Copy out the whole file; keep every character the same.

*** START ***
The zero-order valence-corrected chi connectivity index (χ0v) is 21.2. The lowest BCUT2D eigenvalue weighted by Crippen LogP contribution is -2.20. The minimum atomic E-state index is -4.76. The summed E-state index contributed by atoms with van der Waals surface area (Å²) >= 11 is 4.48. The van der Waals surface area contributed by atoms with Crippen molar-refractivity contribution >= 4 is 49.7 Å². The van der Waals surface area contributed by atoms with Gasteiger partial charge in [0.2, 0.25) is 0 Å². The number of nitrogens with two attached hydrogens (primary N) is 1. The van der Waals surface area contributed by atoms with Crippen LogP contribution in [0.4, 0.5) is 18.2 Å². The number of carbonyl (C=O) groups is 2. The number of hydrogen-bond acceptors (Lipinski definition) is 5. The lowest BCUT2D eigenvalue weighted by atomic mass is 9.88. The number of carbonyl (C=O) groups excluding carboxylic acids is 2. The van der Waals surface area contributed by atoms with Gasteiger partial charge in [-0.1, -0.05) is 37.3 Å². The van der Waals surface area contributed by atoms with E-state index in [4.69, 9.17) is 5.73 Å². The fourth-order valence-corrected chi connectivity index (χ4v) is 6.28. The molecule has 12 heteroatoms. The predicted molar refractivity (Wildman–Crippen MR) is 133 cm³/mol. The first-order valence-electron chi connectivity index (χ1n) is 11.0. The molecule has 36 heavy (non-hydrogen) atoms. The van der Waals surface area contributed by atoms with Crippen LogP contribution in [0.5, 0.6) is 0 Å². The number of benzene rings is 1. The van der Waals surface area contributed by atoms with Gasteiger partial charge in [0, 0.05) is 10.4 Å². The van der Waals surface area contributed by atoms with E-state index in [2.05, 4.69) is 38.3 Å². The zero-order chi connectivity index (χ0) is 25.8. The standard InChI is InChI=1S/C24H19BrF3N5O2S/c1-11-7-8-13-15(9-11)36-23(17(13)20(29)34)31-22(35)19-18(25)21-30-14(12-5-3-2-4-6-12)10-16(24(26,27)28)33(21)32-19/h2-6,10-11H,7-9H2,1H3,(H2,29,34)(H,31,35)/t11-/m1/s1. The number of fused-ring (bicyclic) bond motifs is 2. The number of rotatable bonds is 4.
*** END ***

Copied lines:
The zero-order valence-corrected chi connectivity index (χ0v) is 21.2. The lowest BCUT2D eigenvalue weighted by Crippen LogP contribution is -2.20. The minimum atomic E-state index is -4.76. The summed E-state index contributed by atoms with van der Waals surface area (Å²) >= 11 is 4.48. The van der Waals surface area contributed by atoms with Crippen molar-refractivity contribution >= 4 is 49.7 Å². The van der Waals surface area contributed by atoms with Gasteiger partial charge in [0.2, 0.25) is 0 Å². The number of nitrogens with two attached hydrogens (primary N) is 1. The van der Waals surface area contributed by atoms with Crippen LogP contribution in [0.4, 0.5) is 18.2 Å². The number of carbonyl (C=O) groups is 2. The number of hydrogen-bond acceptors (Lipinski definition) is 5. The lowest BCUT2D eigenvalue weighted by atomic mass is 9.88. The number of carbonyl (C=O) groups excluding carboxylic acids is 2. The van der Waals surface area contributed by atoms with Gasteiger partial charge in [-0.1, -0.05) is 37.3 Å². The van der Waals surface area contributed by atoms with E-state index in [4.69, 9.17) is 5.73 Å². The fourth-order valence-corrected chi connectivity index (χ4v) is 6.28. The molecule has 12 heteroatoms. The predicted molar refractivity (Wildman–Crippen MR) is 133 cm³/mol. The first-order valence-electron chi connectivity index (χ1n) is 11.0. The molecule has 36 heavy (non-hydrogen) atoms. The van der Waals surface area contributed by atoms with Crippen LogP contribution in [0.5, 0.6) is 0 Å². The number of benzene rings is 1. The van der Waals surface area contributed by atoms with Gasteiger partial charge in [0, 0.05) is 10.4 Å². The van der Waals surface area contributed by atoms with E-state index in [2.05, 4.69) is 38.3 Å². The zero-order chi connectivity index (χ0) is 25.8. The standard InChI is InChI=1S/C24H19BrF3N5O2S/c1-11-7-8-13-15(9-11)36-23(17(13)20(29)34)31-22(35)19-18(25)21-30-14(12-5-3-2-4-6-12)10-16(24(26,27)28)33(21)32-19/h2-6,10-11H,7-9H2,1H3,(H2,29,34)(H,31,35)/t11-/m1/s1. The number of fused-ring (bicyclic) bond motifs is 2. The number of rotatable bonds is 4.